She should also look at updating her will to ensure that her new financial and property situation is covered and that the people she wants to benefit from her estate are catered for. The same goes with insurance - make sure it is the right type (ie if she just wants it to pay off her home loan then get something like WestpacTrust Flexicover which is a mortgage repayment insurance. If she wants to leave money for her daughter then term life insurance may be more appropriate). Ensure that in any policy it is clear who the beneficiary of any insurance is to be.
And, before she returns, there are a number of real estate sites that she can use to research the range and prices of properties in Auckland. Sites include www.realenz.co.nz, http://nz.com/realestate, http://home.buyers.co.nz and www.realestate.co.nz.
I often do mortgage loans for single parents. Most would be in a less favourable financial position than yourself. There would only be one requirement, and that would be proof of your income, ie evidence of receipt of maintenance or part-time work income.
Gone are the days that banks would not consider solo parents for mortgage loans. I am a single parent, self-employed and have had mortgage loans for quite a few years!
Paul Lange, from mortgage bankers Cairns Lockie:
Cairns Lockie would have no problems lending to this woman based on the information mentioned. We have approved several loans for New Zealand citiznes living overseas or just returning to New Zealand.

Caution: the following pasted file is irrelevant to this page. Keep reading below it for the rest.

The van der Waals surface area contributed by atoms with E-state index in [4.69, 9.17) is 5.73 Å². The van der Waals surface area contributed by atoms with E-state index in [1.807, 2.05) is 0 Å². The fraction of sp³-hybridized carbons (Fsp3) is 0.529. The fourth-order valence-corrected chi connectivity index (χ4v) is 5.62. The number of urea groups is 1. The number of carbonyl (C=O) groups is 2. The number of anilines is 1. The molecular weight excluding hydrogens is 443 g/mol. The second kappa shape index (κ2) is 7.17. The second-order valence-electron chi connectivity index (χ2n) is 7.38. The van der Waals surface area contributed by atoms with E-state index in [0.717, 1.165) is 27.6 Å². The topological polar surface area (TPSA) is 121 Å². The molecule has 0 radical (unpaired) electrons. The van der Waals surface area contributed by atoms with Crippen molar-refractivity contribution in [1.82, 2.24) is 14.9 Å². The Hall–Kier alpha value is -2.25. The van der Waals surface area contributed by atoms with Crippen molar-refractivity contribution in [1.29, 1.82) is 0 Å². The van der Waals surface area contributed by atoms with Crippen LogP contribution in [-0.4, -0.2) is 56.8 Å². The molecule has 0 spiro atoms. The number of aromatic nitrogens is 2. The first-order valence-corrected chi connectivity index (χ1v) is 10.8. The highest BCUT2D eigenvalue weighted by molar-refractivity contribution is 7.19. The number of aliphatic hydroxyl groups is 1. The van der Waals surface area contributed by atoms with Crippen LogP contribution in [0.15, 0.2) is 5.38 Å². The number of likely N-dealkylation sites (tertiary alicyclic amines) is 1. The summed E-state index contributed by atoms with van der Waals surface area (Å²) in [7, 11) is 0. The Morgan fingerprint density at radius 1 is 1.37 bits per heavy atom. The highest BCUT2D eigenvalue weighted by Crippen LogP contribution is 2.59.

We would have to be satisfied that the loan can be adequately serviced. At an LVR of 25 per cent, our risk would be minimal.
Lindsay Hore, National Manager Mortgage Services, Forsyth Barr:
I would suggest that she perhaps look at putting say 65 per cent into the purchase and the remaining ten per cent is offered to the lender (likely a traditional bank) as a term deposit with a deed of lien (or charge over the funds). This way, it is a carrot for the bank in that, if they had to sell the property, then the bank's interest and costs would be covered.
She would get the interest from the term deposit and, as long as she never defaulted, the money would remain hers.
As long as she has a history of her ex-husband's maintenance or a legal agreement from her ex-husband/lawyer, then it would likely be considered.
At the end of the day, by having a 75 per cent deposit, she is realistically zero risk to the bank.
Bevan Pierce, Accountant:
I have worked with The Mortgage Shop in Christchurch and they have a very good range of mortgage products that can be tailored to meet any situation whatsoever. Your query does not mention the anticipated level of income or spousal maintenance payments. This is relatively unimportant, as the lady mentions that she has good equity (I suppose that, coming from London, she will have an idea of the costs of property in Auckland when she mentions she will have 75 per cent equity).
Anyway, please contact Owen at The Mortgage Shop. I am absolutely certain he can make satisfactory arrangements even though your enquirer is in UAE and is returning to Auckland. I returned from the UK a couple of years ago and found Owen to be very good, extremely flexible and quite innovative in his suggested solutions to my own finance issues.